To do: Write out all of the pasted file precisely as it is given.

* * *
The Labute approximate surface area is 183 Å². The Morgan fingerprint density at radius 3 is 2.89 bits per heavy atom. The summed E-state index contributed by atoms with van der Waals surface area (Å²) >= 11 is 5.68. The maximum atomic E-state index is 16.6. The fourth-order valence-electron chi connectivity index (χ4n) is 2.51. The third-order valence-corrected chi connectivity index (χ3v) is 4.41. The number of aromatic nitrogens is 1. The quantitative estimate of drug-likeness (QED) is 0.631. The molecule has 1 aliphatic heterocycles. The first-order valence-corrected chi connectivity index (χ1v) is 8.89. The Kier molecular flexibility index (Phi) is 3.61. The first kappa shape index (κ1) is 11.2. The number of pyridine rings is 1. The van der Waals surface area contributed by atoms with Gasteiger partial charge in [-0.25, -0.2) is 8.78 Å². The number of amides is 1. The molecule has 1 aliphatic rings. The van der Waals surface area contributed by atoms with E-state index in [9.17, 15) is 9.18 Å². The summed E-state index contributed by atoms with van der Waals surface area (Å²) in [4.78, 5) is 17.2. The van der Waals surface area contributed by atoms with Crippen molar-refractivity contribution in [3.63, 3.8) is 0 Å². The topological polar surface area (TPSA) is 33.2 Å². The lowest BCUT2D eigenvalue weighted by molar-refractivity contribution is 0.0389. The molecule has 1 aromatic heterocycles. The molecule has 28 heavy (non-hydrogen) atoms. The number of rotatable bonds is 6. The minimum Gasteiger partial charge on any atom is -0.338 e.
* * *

The Labute approximate surface area is 183 Å². The Morgan fingerprint density at radius 3 is 2.89 bits per heavy atom. The summed E-state index contributed by atoms with van der Waals surface area (Å²) >= 11 is 5.68. The maximum atomic E-state index is 16.6. The fourth-order valence-electron chi connectivity index (χ4n) is 2.51. The third-order valence-corrected chi connectivity index (χ3v) is 4.41. The number of aromatic nitrogens is 1. The quantitative estimate of drug-likeness (QED) is 0.631. The molecule has 1 aliphatic heterocycles. The first-order valence-corrected chi connectivity index (χ1v) is 8.89. The Kier molecular flexibility index (Phi) is 3.61. The first kappa shape index (κ1) is 11.2. The number of pyridine rings is 1. The van der Waals surface area contributed by atoms with Gasteiger partial charge in [-0.25, -0.2) is 8.78 Å². The number of amides is 1. The molecule has 1 aliphatic rings. The van der Waals surface area contributed by atoms with E-state index in [9.17, 15) is 9.18 Å². The summed E-state index contributed by atoms with van der Waals surface area (Å²) in [4.78, 5) is 17.2. The van der Waals surface area contributed by atoms with Crippen molar-refractivity contribution in [3.63, 3.8) is 0 Å². The topological polar surface area (TPSA) is 33.2 Å². The lowest BCUT2D eigenvalue weighted by molar-refractivity contribution is 0.0389. The molecule has 1 aromatic heterocycles. The molecule has 28 heavy (non-hydrogen) atoms. The number of rotatable bonds is 6. The minimum Gasteiger partial charge on any atom is -0.338 e.